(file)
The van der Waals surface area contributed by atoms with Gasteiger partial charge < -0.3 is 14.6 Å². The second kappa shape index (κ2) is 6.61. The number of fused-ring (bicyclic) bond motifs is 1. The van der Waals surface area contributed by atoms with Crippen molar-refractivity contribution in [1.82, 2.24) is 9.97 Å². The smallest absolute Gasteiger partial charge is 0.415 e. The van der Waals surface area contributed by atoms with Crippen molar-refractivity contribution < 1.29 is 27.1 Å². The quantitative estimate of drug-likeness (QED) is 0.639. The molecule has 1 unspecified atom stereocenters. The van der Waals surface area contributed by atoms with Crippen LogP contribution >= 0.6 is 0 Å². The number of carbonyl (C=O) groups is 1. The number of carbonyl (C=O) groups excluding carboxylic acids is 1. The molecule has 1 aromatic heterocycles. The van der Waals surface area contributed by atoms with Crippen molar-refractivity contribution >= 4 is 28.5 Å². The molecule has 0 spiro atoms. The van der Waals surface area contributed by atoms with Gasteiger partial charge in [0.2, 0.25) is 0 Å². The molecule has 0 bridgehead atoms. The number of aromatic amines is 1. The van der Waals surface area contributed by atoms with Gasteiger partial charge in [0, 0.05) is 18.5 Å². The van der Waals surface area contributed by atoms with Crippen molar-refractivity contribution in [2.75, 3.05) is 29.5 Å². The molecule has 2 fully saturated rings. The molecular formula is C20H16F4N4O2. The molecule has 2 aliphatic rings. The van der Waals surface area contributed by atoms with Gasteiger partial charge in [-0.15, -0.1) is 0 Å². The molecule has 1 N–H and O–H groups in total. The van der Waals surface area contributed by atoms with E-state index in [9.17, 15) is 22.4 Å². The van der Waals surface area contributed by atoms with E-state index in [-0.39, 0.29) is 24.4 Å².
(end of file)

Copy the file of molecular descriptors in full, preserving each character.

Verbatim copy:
The van der Waals surface area contributed by atoms with Gasteiger partial charge < -0.3 is 14.6 Å². The second kappa shape index (κ2) is 6.61. The number of fused-ring (bicyclic) bond motifs is 1. The van der Waals surface area contributed by atoms with Crippen molar-refractivity contribution in [1.82, 2.24) is 9.97 Å². The smallest absolute Gasteiger partial charge is 0.415 e. The van der Waals surface area contributed by atoms with Crippen molar-refractivity contribution < 1.29 is 27.1 Å². The quantitative estimate of drug-likeness (QED) is 0.639. The molecule has 1 unspecified atom stereocenters. The van der Waals surface area contributed by atoms with Crippen LogP contribution >= 0.6 is 0 Å². The number of carbonyl (C=O) groups is 1. The number of carbonyl (C=O) groups excluding carboxylic acids is 1. The molecule has 1 aromatic heterocycles. The van der Waals surface area contributed by atoms with Crippen molar-refractivity contribution >= 4 is 28.5 Å². The molecule has 0 spiro atoms. The van der Waals surface area contributed by atoms with Gasteiger partial charge in [0.2, 0.25) is 0 Å². The molecule has 0 bridgehead atoms. The number of aromatic amines is 1. The van der Waals surface area contributed by atoms with Gasteiger partial charge in [0, 0.05) is 18.5 Å². The van der Waals surface area contributed by atoms with Crippen molar-refractivity contribution in [2.75, 3.05) is 29.5 Å². The molecule has 2 fully saturated rings. The molecular formula is C20H16F4N4O2. The molecule has 2 aliphatic rings. The van der Waals surface area contributed by atoms with Gasteiger partial charge in [-0.15, -0.1) is 0 Å². The molecule has 1 N–H and O–H groups in total. The van der Waals surface area contributed by atoms with E-state index in [9.17, 15) is 22.4 Å². The van der Waals surface area contributed by atoms with E-state index in [-0.39, 0.29) is 24.4 Å².